Date: 4th April 2010 at 11:16pm
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Sir Alex Ferguson blasted Mike Dean and his linesmen, claiming that you need quality officials for a game of this magnitude ‘and we didn’t get that’. Which is true. However, it’s just one side of the thing.

One could argue that you need a quality team selection for a game of this magnitude and we didn’t get that, either. Starting Scholes in his third game in a week was a baffling decision – surely Fergie should have known his energy levels aren’t enough for such exertions any more. And so it proved as Scholes tried to dictate the play from the centre circle which might work against Hull and Burnley but not against Chelsea.

In the light of starting Scholes who was overrun by Bayern, too, it was even more baffling to select another oldie, Ryan Giggs. I guess Fergie’s intention was to send out a starting XI which is capable of keeping possession, playing it patiently and capable of exploiting the tightest of spaces. In theory that sounds good but in practice the lack of movement meant we were closed down immediately after spending ages trying to win the ball back.

Gary Neville might be experienced and he has a good positional sense and everything but Malouda runs around him twice before Gary realises he’s there. Rafael, for all his faults, at least has pace to keep up with Malouda who, predictably enough, ran riot, especially as the back four did not receive enough protection from the midfield – the reasons outlined above.

Still, despite all this, United managed to build up a head of steam in the second half and looked like they might snatch an equaliser somehow even though the lack of good movement (Ryan, Paul, Dimitar, I’m pointing my finger at you) meant that we could not really create chances. Still, at least Chelsea were pegged back in their own half.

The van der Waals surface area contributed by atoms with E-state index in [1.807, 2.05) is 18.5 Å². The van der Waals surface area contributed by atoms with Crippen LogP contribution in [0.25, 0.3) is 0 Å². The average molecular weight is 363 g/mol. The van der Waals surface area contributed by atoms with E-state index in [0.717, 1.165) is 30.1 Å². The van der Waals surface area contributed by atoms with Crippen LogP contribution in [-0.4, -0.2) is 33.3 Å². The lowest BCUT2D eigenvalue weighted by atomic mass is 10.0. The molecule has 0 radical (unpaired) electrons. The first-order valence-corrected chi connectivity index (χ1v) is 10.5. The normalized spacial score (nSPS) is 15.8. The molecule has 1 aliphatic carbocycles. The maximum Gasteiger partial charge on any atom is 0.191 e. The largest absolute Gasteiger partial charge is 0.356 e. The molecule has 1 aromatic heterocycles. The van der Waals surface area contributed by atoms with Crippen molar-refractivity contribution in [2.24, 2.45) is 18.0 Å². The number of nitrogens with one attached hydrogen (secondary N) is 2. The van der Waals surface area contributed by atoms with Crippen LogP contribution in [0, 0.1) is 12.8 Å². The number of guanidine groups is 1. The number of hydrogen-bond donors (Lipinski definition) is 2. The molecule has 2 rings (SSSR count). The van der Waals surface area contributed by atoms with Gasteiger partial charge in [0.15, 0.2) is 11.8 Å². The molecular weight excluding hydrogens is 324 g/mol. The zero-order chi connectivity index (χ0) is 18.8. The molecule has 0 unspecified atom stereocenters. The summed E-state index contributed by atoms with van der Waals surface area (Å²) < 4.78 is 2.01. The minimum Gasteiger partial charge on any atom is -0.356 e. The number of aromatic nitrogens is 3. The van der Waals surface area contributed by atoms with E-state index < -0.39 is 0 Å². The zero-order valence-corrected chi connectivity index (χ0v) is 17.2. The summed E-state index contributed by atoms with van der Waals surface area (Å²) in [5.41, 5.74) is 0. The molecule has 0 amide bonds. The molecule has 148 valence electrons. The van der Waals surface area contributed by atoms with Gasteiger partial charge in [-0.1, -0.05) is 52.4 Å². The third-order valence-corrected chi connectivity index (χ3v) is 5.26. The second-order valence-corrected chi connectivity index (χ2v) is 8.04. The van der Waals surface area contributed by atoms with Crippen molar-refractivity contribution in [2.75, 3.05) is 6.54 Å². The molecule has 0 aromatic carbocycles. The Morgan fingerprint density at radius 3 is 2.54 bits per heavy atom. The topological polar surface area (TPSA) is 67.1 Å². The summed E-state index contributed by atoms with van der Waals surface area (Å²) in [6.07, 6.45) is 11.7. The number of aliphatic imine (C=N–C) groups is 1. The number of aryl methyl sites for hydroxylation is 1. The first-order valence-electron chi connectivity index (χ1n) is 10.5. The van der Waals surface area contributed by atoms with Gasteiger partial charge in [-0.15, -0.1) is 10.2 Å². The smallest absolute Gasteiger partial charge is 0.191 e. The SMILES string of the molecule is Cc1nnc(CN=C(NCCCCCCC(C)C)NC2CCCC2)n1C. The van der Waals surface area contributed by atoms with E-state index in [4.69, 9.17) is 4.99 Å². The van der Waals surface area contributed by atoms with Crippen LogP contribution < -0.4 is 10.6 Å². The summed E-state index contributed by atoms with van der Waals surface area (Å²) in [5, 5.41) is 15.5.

So what did Fergie do? He removed Park, one of those players capable of putting pressure on the defenders and midfielders attempting to play the ball out of defence and also brought off Scholes while leaving on Giggs who was anonymous. He brought on Macheda and Nani which, in practice, meant that Giggs and Fletcher were left to struggle against Lampard, Deco and Mikel.

The substitutions immediately saw United conceding the midfield again and it was over. Chelsea were more than comfortable after we went to 4-4-2. If Fergie wanted 4-4-2 he should have removed Giggs, too, and introduced Carrick. They, at least, would have had some chance to hold the midfield which would have been crucial to attempt a late onslaught. Instead we ended the game with a central midfield partnership of Gibson and Giggs as Fletcher was withdrawn in the dying stages. Only Fergie knows why he left on Gary Neville instead of Fletcher…

We were pitiful in the last 20 minutes due to these poor substitutions even though Nani and Macheda were quite good, actually: they combined for a goal (which Chelsea disputed but it would have been extremely harsh to rule it out for accidental handball a minute after Drogba scored from an offside position that could have been spotted from the touchline at Eastlands, let alone Old Trafford) but the others failed to make the most of their freshness and energy.

I hope the lessons have been learned. I don’t think United can afford to start with Giggs, Scholes and Neville against Bayern because we will be overrun. The former two are good options to be brought on late if we need composure but we have to start with the same team that beat Liverpool, except of course Rafael should play instead of Neville and Berbatov will have to start instead of Rooney. Then we’ll have a chance…